Friday, March 20, 2009

Friday From The Collectors - March 20

M. Diane Rogers
CanadaGenealogy, or, 'Jane's Your Aunt'


Omaha, May 29 – Fred Tortensen and W. D. Woods were last night identified by Engineer Mickeljohn and Fireman Prawl as the men who crawled over the tender of their engine Saturday night and forced them to stop the Union Pacific Overland Limited....
Photographs of Prisoners
Search of Tortensen’s room on Fifteenth street today furnished some valuable information. A photograph of the three men under arrest, and another man and woman, taken at a Denver photograph gallery, furnished the first authentic information of where the men came from. The photograph was taken on a postcard and showed the group of five persons sitting behind a false automobile front, Woods being in the position of the chauffer. The headlights of the car showed the number 2313 and the picture was made at 1513 Curtis street, Denver, Colorado...

The Chillicothe Constitution, Chillicothe, Missouri, USA. p. 1. 29 May 1909

As I soon found out, this train robbery story had a Canadian twist. One of the captured robbers, Frank Grigware, escaped from Leavenworth Prison, by train, and ended up living in Canada undetected for 24 years, but in 1934 he was charged with poaching and his fingerprints were matched to his old crime. [1] (This all sounds so modern, doesn’t it?)

It was the mention of the postcard showing a “false automobile front” that had caught my attention first as I had just recently posted the image of a novelty ‘automobile’ postcard on-line from my own family collections. Novelty photographs meant as souvenirs of holidays and special events were popular from the turn of the 19th century in both North America and Britain.

From the beginning of commercial photography, photographers used painted studio backdrops, including beach scenes, often with smaller props, even sometimes costumes, to better illustrate their sitters’ vacation memories (or dreams).

a. Two women & girl, beach backdrop with lighthouse. Ferrotype (tintype), origin unknown.
Purchased in British Columbia, Canada.
Personal collection, M. Diane Rogers. All Rights Reserved.

For some photographers, it was soon perhaps an easy step out onto the beach or boardwalk to take more natural looking photographs for clients or other commercial or artistic work.

b. Atlantic City Beach, c.1905; photographer: William M. Vander Weyde.
From negative, gelatin on glass.
George Eastman House Collection: 1974:0056:0723:
No known copyright restrictions, The Commons on Flickr.

At the same time though, with the introduction of Kodak’s easy to use Brownie camera, taking one’s own photographs became increasingly popular, although, of course, not everyone could afford this, despite what the advertisements often said.

With advances in popular cameras and film processing, it must also have been easier for some to enter the photography business – as street, seaside and carnival photographers, for instance. No longer did a ‘real’ photographer always need a studio, or at least an elaborate one, and no longer were all photographers ‘artists’. (Lots of modern parallels here too, with digital cameras and software.)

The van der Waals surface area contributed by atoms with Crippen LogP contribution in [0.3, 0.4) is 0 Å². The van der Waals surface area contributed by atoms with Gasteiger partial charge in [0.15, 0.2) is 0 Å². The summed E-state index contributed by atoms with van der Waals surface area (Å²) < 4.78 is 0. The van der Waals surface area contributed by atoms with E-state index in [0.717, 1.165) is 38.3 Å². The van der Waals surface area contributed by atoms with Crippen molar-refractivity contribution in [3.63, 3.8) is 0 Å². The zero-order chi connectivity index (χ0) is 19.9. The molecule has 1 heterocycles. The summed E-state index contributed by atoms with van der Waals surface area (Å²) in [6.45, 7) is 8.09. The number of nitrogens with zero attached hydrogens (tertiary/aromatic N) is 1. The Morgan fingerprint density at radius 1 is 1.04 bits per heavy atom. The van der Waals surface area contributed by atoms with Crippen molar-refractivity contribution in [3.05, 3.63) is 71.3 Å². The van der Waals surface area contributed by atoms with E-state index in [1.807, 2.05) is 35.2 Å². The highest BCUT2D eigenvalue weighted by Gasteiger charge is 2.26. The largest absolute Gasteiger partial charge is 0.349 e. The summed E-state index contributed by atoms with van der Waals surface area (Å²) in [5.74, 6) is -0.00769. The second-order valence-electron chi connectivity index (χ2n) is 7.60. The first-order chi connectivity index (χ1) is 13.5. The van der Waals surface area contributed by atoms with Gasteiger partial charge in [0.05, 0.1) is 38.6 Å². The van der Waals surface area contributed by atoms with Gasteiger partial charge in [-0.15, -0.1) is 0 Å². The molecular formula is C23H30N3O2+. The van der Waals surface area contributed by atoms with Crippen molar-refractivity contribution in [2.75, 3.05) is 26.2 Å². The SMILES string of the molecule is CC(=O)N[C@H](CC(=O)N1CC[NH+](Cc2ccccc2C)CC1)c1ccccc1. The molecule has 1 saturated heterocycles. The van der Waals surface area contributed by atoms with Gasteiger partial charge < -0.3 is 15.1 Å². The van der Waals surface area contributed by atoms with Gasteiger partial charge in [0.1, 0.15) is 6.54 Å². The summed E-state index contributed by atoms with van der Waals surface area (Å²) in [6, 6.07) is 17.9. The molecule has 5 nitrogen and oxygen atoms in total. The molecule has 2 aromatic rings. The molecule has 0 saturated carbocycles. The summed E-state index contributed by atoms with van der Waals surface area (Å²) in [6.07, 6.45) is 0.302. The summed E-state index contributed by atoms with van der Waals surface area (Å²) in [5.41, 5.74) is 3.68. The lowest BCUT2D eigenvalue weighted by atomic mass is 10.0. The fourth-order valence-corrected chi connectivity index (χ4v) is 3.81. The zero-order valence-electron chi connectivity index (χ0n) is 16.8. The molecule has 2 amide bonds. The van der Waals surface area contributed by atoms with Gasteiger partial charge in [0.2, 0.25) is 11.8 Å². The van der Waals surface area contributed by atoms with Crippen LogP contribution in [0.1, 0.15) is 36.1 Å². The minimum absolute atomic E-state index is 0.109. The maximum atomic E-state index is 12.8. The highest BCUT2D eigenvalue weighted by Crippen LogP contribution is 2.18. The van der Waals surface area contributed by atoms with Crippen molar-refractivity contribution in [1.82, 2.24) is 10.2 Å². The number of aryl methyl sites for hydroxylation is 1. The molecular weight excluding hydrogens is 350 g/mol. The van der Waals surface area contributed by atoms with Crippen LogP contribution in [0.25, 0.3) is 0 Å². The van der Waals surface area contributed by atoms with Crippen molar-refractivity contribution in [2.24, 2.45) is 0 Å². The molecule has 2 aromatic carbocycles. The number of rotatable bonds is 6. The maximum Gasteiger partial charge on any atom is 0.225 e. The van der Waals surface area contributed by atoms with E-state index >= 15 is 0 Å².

It does seem to be about this same time that the ‘comic foreground’ or ‘head in hole’ photographs appeared. Here is one great example from Atlantic City, c. 1900, showing Charles Heffernan of Washington, DC, USA.

c .Atlantic City Novelty Postcard c 1900, showing Charles Heffernan, b 1864, lived Washington, DC, USA. All Rights Reserved. Photograph shown with the permission of Mike Fitzpatrick
(aka Piedmont Fossil)

These photographic ‘foregrounds’ are known by many names. Recently Michael Quinion of World Wide Words, [2] noted quite a few awkward but descriptive phrases: ‘end-of-the-pier painted boards into which you stick your head to get photographed’, ‘head through the hole’, ‘things you stick your head in’, faces in holes, face cut-outs, ‘head through the hole photo booths’, photo cutout boards, comic foreground, carnival cutouts, lookie-loo, mug boards, faceless cutouts - and even had a new suggestion from a reader – ‘Headleys’ for the surname of the person who first asked Michael about this topic!

Vivian Marr of Chambers Dictionaries gave Michael the French name –
“ ‘passe-têtes’, essentially places to put one’s head through” which is the one I’ve adopted now. Very clear, I think and quite Canadian sounding, but I’ve seen other terms on-line now too – arcade photograph and ‘people posing in wood cut out bodies’.

There is some question about who ‘invented’ these ‘head in the hole’ photographic props, but it seems accepted that Cassius Marcellus Coolidge (1844-1934) popularized them, if he didn’t think them up all by himself. [3] (He’s the fellow who painted those ‘dogs playing poker’.) I’d be interested to hear of any contemporary references to his prop work or to his company.

Coolidge apparently sold his painted ‘Comic Foregrounds’ by mail order – with names like "Man Riding a Donkey" or "Fat Man in a Bathing Suit".

Sometimes photo foregrounds were a bit racy too, as in Arcade Photo - G.I. Cleaning posted by AtypicalArt on Flickr. [4] Later, I believe, when more people were vacationing by car, comic foregrounds were adapted for many roadside attractions so visitors could take their own funny family snapshots, however passe-têtes are still seen at fairs and events. Wasn’t there a Welsh passe-têtes scene in photographs of last month’s London ‘Who Do You Think You Are?’ genealogy show?

And I remember seeing a Canadian ‘Mountie’ one somewhere quite recently – of course, depicting bodies in red serge suits. For the Mountie one, you’d want the right hat to make yourself look correct. At traveling fairs, I’m sure a few costume props were handy.

My great uncle in this family photograph really looks to me as if he is wearing someone else’s moustache! I wonder if this wasn’t taken at the Canadian National Exhibition in Toronto where he lived. The wobbly writing of ‘Seeing Toronto’ on the passe-têtes here makes me wonder too if this prop was quickly re-lettered after the previous show when maybe it had been ‘Seeing Ottawa’. This was a postcard – but has been cut smaller. I think you can see that in this image. Was there someone else in the picture? This is a passe-têtes prop – I can see both his neck and the rim of the neck cutout on the board.